There's a lot of long-running arguments on the internet that basically consist of people arguing past each other due to differing basic assumptions that they don't know how to make explicit, preventing them from noticing the fundamental disagreement. I've noticed a few of these and tried to see if I can make both sides more explicit. In this post I'd like to try to explicate one.

Let's start with a concrete example; there are a number of people who would say that wireheading is a good thing, which is obviously not the general thinking on LW. What's the source of this disagreement? One possible explanation would be to say that the former are saying "happiness is our only terminal value, all other values are subsidiary to it", while the latter say hell no it's not, but I think there's more to it than that.

Without yet saying what I think the fundamental distinction is, let me give another example that I think stems from the same disagreement. Consider this essay -- and this isn't the only thing I've seen along these lines -- which takes the point of view that obviously a rational person would kill themselves, while to me this just seems... dumb.

So what's going on here? What's the actual distinction that leads to such arguments? Again, I can't know, but here's my hypothesis. I think there are two sorts of thinking going on here; I'm going to call them "goal-thinking" and "desire-thinking" (these are my own terms, feel free to devise better ones).

So -- goal thinking is thinking in terms of what I'm calling "goals". Goals are to be accomplished. If you're thinking in terms of goals, what you're afraid of is being thwarted, or having your capacity to act, to effect your goals, reduced -- being somehow disabled or restrained; if your capabilities are reduced, you have less ability to make an effect on the future and steer it towards what you want. (This is important; goal-thinking thinks in terms of preferences about the future.) The ultimate example of this is death -- if you're dead, you can't affect anything anymore. While it's possible in some unusual cases that dying could help accomplish your goals, it's pretty unlikely; most of the time, you're better off remaining alive so that you can continue to affect things. So suicide is almost always unhelpful. Goals, remember, about the world, external to oneself.

Wireheading is similarly disastrous, because it's just another means of rendering oneself inactive. We can generalize "wireheading" of course to anything that causes one to think one has accomplished one's goals when one hasn't. Or of course to having one's goals altered. We all know this argument; this is just the old "murder pill" argument. Indeed, you've likely noticed by this point that I'm just recapitulating Omohundro's basic AI drives.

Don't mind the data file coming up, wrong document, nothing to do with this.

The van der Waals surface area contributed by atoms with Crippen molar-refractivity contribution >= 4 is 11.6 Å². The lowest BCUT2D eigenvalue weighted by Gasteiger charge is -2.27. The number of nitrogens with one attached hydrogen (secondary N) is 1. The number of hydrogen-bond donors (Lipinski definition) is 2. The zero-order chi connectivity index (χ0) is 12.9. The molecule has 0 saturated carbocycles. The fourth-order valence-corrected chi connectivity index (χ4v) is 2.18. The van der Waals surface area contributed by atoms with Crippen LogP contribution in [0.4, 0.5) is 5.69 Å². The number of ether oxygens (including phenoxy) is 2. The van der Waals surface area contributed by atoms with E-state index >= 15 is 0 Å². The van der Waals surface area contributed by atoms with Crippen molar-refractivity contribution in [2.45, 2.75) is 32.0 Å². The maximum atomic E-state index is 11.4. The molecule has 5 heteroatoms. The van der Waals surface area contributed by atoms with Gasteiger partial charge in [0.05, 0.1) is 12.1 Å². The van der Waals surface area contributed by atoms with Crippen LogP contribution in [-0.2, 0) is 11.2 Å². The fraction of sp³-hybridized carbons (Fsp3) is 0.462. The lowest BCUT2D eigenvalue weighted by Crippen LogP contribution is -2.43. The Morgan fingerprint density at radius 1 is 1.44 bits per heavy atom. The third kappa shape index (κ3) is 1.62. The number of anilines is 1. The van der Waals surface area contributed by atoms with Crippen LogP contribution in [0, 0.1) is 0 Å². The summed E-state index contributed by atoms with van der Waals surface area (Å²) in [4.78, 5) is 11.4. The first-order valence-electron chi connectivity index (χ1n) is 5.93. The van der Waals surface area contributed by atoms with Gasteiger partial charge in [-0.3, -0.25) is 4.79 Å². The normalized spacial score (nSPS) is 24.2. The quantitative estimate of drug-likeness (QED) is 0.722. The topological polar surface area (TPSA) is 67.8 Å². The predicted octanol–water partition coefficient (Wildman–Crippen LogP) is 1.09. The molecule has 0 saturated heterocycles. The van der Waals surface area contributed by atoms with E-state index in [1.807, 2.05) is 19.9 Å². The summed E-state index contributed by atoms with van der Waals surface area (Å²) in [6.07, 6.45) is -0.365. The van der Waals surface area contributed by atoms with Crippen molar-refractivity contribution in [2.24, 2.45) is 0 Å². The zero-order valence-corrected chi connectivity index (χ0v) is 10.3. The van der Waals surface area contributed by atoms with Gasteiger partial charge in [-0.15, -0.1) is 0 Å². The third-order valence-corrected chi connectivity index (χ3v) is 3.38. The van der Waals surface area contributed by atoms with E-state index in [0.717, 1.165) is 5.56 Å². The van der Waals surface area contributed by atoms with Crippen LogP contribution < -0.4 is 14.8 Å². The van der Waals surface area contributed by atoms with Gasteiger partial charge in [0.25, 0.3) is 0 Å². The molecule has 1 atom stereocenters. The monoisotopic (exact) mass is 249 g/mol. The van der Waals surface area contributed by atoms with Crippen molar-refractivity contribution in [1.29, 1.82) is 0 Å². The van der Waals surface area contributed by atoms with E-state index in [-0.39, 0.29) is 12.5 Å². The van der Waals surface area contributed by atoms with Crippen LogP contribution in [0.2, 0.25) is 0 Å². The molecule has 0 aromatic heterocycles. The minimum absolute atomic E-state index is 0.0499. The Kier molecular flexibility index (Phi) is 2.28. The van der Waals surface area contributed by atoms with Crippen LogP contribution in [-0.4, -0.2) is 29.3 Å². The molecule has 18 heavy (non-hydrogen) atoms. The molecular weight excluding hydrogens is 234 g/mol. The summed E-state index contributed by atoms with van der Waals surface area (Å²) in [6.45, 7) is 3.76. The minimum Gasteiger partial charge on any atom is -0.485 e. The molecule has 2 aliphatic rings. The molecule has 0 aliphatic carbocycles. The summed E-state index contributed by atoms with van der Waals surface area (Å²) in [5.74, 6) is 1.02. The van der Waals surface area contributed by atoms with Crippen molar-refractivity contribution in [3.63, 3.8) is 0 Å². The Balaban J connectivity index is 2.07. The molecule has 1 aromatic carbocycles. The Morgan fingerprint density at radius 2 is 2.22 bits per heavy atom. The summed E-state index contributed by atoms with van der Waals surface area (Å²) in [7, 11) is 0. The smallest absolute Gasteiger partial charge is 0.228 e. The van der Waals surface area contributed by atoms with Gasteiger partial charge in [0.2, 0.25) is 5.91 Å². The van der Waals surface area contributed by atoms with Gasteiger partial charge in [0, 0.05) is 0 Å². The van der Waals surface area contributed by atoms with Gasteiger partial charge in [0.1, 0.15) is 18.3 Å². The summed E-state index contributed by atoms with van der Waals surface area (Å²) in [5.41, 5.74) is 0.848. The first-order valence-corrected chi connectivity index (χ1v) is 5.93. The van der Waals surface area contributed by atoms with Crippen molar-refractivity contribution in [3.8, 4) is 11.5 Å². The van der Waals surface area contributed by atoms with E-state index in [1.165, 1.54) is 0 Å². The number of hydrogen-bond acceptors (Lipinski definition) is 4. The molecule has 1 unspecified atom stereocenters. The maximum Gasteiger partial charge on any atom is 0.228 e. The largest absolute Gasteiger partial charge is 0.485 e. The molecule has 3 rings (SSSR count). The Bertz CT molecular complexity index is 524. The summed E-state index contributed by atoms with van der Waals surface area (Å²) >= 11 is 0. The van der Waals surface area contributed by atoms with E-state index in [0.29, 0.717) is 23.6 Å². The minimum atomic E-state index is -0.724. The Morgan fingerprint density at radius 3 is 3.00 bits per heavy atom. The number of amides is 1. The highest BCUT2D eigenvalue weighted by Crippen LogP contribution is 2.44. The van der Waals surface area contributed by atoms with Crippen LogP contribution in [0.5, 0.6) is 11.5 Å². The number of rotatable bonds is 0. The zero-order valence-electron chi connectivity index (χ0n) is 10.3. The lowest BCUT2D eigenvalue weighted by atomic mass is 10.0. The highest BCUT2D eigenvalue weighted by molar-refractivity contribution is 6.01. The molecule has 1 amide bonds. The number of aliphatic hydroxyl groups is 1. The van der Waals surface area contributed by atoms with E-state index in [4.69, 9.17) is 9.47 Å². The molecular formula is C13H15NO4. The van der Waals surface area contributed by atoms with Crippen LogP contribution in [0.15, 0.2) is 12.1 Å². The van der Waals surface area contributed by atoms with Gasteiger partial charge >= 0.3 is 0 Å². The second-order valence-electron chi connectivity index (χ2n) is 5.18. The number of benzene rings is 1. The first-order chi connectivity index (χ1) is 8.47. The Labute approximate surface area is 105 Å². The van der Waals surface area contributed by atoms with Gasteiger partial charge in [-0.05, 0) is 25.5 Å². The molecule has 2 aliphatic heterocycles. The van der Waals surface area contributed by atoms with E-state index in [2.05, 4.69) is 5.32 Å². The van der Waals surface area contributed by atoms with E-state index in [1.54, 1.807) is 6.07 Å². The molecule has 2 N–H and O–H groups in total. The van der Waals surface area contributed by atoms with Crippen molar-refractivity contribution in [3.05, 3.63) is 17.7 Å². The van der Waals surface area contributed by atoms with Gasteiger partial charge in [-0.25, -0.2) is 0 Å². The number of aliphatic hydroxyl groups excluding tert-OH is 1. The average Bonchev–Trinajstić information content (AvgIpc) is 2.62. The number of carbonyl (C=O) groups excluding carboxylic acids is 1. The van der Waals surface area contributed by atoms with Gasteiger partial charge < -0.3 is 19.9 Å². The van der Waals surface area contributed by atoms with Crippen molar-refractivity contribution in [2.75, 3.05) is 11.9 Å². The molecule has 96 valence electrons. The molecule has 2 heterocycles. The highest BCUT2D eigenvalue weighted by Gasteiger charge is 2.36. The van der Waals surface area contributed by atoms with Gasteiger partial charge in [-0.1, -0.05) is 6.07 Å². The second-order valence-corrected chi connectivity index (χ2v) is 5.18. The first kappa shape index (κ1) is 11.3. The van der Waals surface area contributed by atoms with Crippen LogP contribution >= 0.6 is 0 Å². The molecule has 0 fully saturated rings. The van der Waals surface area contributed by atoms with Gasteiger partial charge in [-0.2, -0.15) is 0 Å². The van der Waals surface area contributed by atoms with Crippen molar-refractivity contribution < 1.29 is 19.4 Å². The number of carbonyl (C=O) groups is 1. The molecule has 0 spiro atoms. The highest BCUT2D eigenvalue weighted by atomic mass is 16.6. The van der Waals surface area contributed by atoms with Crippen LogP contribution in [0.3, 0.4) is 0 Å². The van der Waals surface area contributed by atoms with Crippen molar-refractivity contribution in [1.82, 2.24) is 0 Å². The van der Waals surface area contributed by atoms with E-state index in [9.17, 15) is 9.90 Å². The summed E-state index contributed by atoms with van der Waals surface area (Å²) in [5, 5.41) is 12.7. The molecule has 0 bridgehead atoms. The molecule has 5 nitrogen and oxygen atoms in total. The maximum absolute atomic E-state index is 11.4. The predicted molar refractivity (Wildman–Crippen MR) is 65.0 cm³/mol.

Another way of putting this is, goals themselves are driving forces.

So what's the alternative, "desire-thinking", that I'm claiming is how many people think? One answer would be to say, this alternative way of thinking is that "it's all about happiness vs unhappiness" or "it's all about pleasure vs pain", thinking in terms of internal experience rather than the external state of the world -- so for instance, people thinking this way tend to focus on unhappiness, pain, and suffering as the general bad thing, rather than having one's capacity to act reduced.

But, as I basically already said above, I actually don't think this gets at the root of the distinction, because there are still things this fails to explain. For instance, I think it fails to explain the suicide article above, or, say, Buddhism; since applying the goal-thinking point of view but applied to internal experiences instead would just lead to hedonism instead. And presumably there are a number of people thinking that way! (Which may include a number of the "wireheading is good" people.) But we can basically group this in as a variant of goal-thinking. How do we explain the truly troublesome cases above, that don't fit into this?

I think what's actually going on with these cases involves not thinking in terms of goals in the above sense at all, but rather what I'm calling "desires" instead. The distinction is that whereas goals are to be accomplished, desires are to be extinguished. From a goal-thinking point of view, you can model this as having one single goal, "extinguish all desires", which is the only driving force; and the desires themselves are, just, like, objects in the model, not themselves driving forces.

So under the desire-thinking point of view, having one's desires altered can be a good thing, if the new ones are easier. If you can just make yourself not care, great. Wireheading is excellent from this point of view, and even killing oneself can work. Indeed, desire-thinking doesn't really think in terms of preferences about the future, so much as just an anticipation of having preferences in the future (about the then-present).

Now while I, and LW more generally, may sympathize more with the former point of view, it's worth noting that in reality nobody uses entirely one or the other. Or at least, it seems pretty clear that even here people won't actually endorse pure goal-thinking for humans (although it's another matter for AIs; this is one of those times when it's worth remembering that LW really has two different functions -- refining the art of human rationality, and refining the art of AI rationality, and that these are not always the same thing). While I don't have a particular link on-hand, this issue has often been discussed here before in terms of preference regarding flavors of ice cream, and how it's not clear that one should resist modifications to this; this can be explained if one imagines that desire-thinking should be applied to such cases.